One of the most surprising pieces of information Berger provides in his book, Contagious, is the importance of in-person word of mouth transmission of ideas. Berger asks the question, “What percent of word of mouth do you think happens online?” The answer surprised me, as I’m sure it will surprise you. I’ll get back to that in a bit.
Did you know that there is a new currency in the world? I’m not referring to crypto currency. I’m referring to a currency that is far more elusive, currency that is impossible to control.
I’m referring to the currency of online viral content, the most powerful of which is the meme.
This currency can change lives literally overnight, turning an unknown creator into a powerful influencer with one single publication. The beauty of this currency is also its curse: anyone and everyone has an equal opportunity to cash in.
Everywhere you look, there are books, articles, videos, podcasts and conferences dedicated to revealing the secret of the viral hit. Those who have made it to the status of full-time online influencers are highly-sought after speakers, paid big bucks to share their success story.
The only thing is, there doesn’t seem to be a sure-fire recipe. Most of the time, it is only by accident that something goes viral. Consider the photo below.
I happen to know this family, from our time living in the community of Three Hills, Alberta. Theunis was simply doing his regular yard work, and all the while a tornado was brewing a few kilometres away. His wife, Cecilia, saw the tornado in the background, and quickly snapped a photo. She had no idea that, after sending it to some family members, it would become a viral hit.
In this case, the viral photo didn’t result in much more than a flurry of media attention. For aspiring influencers, it might be frustrating to watch someone strike viral gold and not cash in on the opportunity.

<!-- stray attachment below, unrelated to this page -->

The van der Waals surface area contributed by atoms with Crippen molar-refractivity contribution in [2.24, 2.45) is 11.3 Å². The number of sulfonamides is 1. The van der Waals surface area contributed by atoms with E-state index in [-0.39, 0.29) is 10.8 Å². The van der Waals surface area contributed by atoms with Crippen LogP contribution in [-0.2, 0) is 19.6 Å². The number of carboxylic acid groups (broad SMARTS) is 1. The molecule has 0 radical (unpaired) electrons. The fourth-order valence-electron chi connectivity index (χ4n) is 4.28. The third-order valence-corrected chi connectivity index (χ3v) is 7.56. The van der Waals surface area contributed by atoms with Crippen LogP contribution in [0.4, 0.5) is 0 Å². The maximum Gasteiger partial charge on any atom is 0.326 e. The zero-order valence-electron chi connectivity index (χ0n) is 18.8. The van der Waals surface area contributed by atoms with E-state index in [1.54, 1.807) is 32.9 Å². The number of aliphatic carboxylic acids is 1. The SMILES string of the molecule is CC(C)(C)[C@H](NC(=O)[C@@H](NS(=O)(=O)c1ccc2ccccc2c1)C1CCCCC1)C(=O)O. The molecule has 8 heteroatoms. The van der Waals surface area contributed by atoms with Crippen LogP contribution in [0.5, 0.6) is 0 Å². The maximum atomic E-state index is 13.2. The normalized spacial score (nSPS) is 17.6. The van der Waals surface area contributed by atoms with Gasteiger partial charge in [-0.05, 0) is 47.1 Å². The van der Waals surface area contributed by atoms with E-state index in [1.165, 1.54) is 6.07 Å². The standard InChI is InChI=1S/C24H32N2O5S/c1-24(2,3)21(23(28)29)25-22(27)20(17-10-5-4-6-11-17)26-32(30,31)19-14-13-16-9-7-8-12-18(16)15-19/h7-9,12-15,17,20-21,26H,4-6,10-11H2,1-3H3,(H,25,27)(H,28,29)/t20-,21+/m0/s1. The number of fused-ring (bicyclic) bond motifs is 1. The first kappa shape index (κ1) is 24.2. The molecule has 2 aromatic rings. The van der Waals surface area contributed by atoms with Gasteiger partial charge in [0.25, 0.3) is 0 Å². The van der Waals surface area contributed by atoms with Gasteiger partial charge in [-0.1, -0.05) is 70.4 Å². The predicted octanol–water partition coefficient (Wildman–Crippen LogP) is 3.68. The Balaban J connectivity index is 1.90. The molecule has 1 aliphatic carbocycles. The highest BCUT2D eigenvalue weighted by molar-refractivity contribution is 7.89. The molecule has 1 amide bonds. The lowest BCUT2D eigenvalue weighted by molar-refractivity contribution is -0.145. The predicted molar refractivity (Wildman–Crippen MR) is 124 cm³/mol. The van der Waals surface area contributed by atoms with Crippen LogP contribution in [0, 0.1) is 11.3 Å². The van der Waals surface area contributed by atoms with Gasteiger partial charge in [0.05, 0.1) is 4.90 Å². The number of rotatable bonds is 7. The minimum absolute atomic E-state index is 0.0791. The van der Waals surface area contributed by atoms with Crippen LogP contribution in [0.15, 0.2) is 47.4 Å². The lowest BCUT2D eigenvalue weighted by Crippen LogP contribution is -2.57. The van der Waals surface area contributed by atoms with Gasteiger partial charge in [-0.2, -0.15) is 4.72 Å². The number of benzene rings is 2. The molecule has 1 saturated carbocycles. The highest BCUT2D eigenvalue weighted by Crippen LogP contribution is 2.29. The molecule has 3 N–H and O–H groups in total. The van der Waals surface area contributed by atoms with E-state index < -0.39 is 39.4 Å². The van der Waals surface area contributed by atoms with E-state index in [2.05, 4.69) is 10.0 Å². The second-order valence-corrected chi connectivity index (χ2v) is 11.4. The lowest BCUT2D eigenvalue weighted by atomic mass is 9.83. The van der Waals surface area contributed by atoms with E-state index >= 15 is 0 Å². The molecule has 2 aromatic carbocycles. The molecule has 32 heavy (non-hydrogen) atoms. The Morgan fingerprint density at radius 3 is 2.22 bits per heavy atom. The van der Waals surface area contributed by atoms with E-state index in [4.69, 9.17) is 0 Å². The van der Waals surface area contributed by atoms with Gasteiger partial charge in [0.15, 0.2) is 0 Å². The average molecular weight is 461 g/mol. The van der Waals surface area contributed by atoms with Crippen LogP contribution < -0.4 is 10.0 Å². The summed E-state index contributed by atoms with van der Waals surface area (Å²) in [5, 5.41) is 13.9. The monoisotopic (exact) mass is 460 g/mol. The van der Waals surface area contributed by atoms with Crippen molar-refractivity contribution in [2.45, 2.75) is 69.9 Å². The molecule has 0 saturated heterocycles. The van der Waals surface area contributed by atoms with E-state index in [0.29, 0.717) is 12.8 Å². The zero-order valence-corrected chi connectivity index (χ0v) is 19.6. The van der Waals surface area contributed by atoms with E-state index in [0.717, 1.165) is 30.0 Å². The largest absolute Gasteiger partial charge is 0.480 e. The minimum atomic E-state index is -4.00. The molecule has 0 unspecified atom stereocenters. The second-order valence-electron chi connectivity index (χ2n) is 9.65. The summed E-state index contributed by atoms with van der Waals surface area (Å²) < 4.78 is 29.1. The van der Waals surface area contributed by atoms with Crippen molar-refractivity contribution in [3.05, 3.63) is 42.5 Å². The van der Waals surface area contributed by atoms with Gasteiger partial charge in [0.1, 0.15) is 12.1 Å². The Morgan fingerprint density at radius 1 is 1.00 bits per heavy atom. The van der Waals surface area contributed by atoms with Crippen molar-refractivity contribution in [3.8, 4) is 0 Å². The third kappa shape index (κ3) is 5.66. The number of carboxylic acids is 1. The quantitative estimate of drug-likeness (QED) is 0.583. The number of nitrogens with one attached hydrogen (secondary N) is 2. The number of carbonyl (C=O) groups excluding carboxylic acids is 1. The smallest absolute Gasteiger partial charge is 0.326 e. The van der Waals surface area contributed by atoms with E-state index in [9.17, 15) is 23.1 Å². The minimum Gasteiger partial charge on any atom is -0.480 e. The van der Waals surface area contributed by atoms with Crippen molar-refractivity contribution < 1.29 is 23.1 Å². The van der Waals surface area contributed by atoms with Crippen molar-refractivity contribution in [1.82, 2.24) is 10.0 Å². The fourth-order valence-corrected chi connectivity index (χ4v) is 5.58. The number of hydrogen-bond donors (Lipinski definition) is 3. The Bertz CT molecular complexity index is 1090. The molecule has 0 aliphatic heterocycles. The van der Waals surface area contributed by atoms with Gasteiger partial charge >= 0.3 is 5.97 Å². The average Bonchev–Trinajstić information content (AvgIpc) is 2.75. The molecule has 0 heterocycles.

What is it about this photo, and others like it, that make it go viral? In his book, Contagious, Jonah Berger provides six reasons why things catch on: Social Currency, Triggers, Emotion, Public, Practical Value, and Stories.
In what is probably the best explanation for why things go viral, Berger provides many examples to show how combining several or all of these six elements can increase the chances of your content being shared across social networks, both online and offline.
And, this is the key: offline word of mouth sharing of ideas. You’ll see why this is key when I reveal the answer to the question, “What percent of word of mouth do you think happens online?”
Most people believe that something around 50-60% of word of mouth happens online, which makes sense. We spend quite a lot of time online, so most people would think that we are influenced mainly by what is shared with us online.
However, as Berger reveals in his book, the number is not even close to 50%. The actual number is 7%! Only 7% of word of mouth influence happens online. Want to know why that is the case? I encourage you to pick up a copy of Contagious*. It will be worth it!
If you have been searching for a recipe for viral success, Berger’s book comes about as close to a sure-fire recipe for success that currently exists.
*As an Amazon Associate I earn from qualifying purchases.